Helpful Posts: 0
16th March 2013, 11:34 PM
Hello. This image holds no sentimental value to me, other than it was taken on an incredible weekend away with my wife a while ago. Nor do I consider it to be overly artistic in merit.
However, there has been a lot of talk recently on B+W conversions, so I thought I'd revisit an old image that had enough texture, and interesting lines to make a good monochrome.
So again, I have no emotional attachment to the image, please be brutal with your critique - Here's what I think:
-I like the textures.
-I like the various shapes, and strong lines of the old/new architecture.
-I like the tonal range - in fact, I think it's got a HUGE tonal range, with a lot of separation between the elements of the photo, giving it a real three dimensional feel.
-I like that it is clear, and in focus.
-All in all, I think that it makes a pretty good conversion, aside from maybe being a little bland, compositionally.
But more importantly, what do you think?
17th March 2013, 12:04 AM
I think you do a good job of explaining why this is interesting to look at. I think the framing (as though cropped off at bottom and top) is at first off-putting, but then, too, I now feel it is part of what makes this interesting.
I think a little straightening would remove a distractor ( the non parallelism at the sides).
So I think you picked a good one for your exercise and did well by it.
17th March 2013, 01:36 AM
Hi Mark, thanks for taking the time to look! I agree about the straightening, it's a little bit of distortion from the wide angle - you can see the vertical edges on the left of the frame are straight, but it is definitely worth fixing. Good eye!
I'm glad you like my descriptive, I kind of wanted it to follow along with some of the other threads that have been posted recently about conversions, so my thinking was to include some of the things that in my opinion, make a good black and white.
Of course, this is only my opinion. I'm no Ansel.
17th March 2013, 02:54 AM
I like the layers of various architectural styles.
The empty sky in the top right corner seems too large without adding anything to the composition. The tall vertical building on the right doesn't make a good fit with the horizontal layers for me. So, to deal with both issues, consider cropping on the right side between the ladder and the satellite dish located in the bottom right corner.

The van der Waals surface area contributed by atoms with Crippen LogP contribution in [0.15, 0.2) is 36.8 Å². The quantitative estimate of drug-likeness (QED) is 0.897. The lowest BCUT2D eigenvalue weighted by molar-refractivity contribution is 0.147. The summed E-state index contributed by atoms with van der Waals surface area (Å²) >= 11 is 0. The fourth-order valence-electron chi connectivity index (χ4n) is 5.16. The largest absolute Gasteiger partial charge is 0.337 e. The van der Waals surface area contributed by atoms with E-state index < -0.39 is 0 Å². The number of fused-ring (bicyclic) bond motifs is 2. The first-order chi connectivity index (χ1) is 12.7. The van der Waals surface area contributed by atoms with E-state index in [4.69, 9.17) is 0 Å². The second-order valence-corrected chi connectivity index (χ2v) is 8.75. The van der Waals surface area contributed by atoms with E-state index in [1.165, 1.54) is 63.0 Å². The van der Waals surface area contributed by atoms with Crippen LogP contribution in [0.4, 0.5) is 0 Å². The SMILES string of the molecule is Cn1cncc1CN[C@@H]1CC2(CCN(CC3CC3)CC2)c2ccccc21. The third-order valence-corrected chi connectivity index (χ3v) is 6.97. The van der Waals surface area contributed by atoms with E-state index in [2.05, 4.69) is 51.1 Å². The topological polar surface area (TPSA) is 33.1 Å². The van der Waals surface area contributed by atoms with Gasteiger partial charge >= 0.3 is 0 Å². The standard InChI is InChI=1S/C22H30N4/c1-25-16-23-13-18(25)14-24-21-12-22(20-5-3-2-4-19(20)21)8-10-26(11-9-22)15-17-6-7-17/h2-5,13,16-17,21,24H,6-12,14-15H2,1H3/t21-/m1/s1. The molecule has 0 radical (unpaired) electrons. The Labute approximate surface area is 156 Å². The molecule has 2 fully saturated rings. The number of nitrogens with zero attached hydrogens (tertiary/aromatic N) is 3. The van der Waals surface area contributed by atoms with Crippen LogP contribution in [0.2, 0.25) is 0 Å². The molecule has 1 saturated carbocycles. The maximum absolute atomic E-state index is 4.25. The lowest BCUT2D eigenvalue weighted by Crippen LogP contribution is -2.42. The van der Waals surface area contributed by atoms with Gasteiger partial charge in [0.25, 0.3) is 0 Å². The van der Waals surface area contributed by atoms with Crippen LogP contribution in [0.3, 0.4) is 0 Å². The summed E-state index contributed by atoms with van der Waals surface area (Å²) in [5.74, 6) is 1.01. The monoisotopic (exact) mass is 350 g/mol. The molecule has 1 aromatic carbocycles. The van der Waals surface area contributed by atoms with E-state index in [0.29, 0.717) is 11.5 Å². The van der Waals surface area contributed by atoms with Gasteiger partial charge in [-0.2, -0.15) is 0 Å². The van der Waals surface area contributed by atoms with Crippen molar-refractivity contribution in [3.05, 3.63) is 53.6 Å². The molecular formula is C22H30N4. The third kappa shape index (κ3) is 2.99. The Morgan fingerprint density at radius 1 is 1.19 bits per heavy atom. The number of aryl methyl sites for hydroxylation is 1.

I would also like to see a tad more contrast to give it more punch. However, do that only if you believe punch makes it better.
17th March 2013, 03:01 AM
Hi Mike, I see what you're saying. I think I agree with both. I thought I had it contrasty enough, but on second look, you're probably right, and it could stand to be a bit edgier.
17th March 2013, 03:09 AM
17th March 2013, 03:57 AM
Andrew, I like what you are attempting. Empty sky and building in the far left corner I think distract from your image.
17th March 2013, 04:01 AM
Is this downtown Milwaukee?
17th March 2013, 04:12 AM
Much better. Next time you're there, shoot it from a different angle without the empty sky and I think you'll like it even more.
17th March 2013, 10:27 AM
Hi Andrew - what interesting buildings - I especially like the 3 buildings in front of one another with the different architectural styles. I agree that B&W works very well and your last photo did add more punch. Thanks for posting.
17th March 2013, 11:17 AM
As a single image, its lines, textures, patterns, and reflections. Surround it with more images of the same area or a compilation of other cities and it becomes even more interesting.
17th March 2013, 07:04 PM
Thanks Karm - I agree. Unfortunately, I won't be going back any time soon, so re-shooting from a different angle as Mike suggested is just out of the question for now. But, that doesn't mean that I can't try somewhere else!
Originally Posted by Karm Redland
17th March 2013, 07:05 PM
Originally Posted by kaisies
Hi Kaisies - nope, it's downtown Montreal!
17th March 2013, 07:05 PM
Hi Susan, thanks for taking the time to look, and comment. I really do appreciate it!
Originally Posted by pasusan
17th March 2013, 07:07 PM
Hey John, thanks for looking. I've actually thought about doing something like that. When I started to take photography a little more seriously a few years back, it was architecture that really sparked my interest. Since then, I've kind of lost that direction, but revisiting this image has sparked that interest again.
Originally Posted by Shadowman
Something to consider, for sure. Thanks again!
17th March 2013, 08:49 PM
I like shooting architecture during the day when the sunlight is bouncing off the glass, concrete, and steel. Looks more 3-dimensional when enveloped in light and shadow.
Originally Posted by Andrew76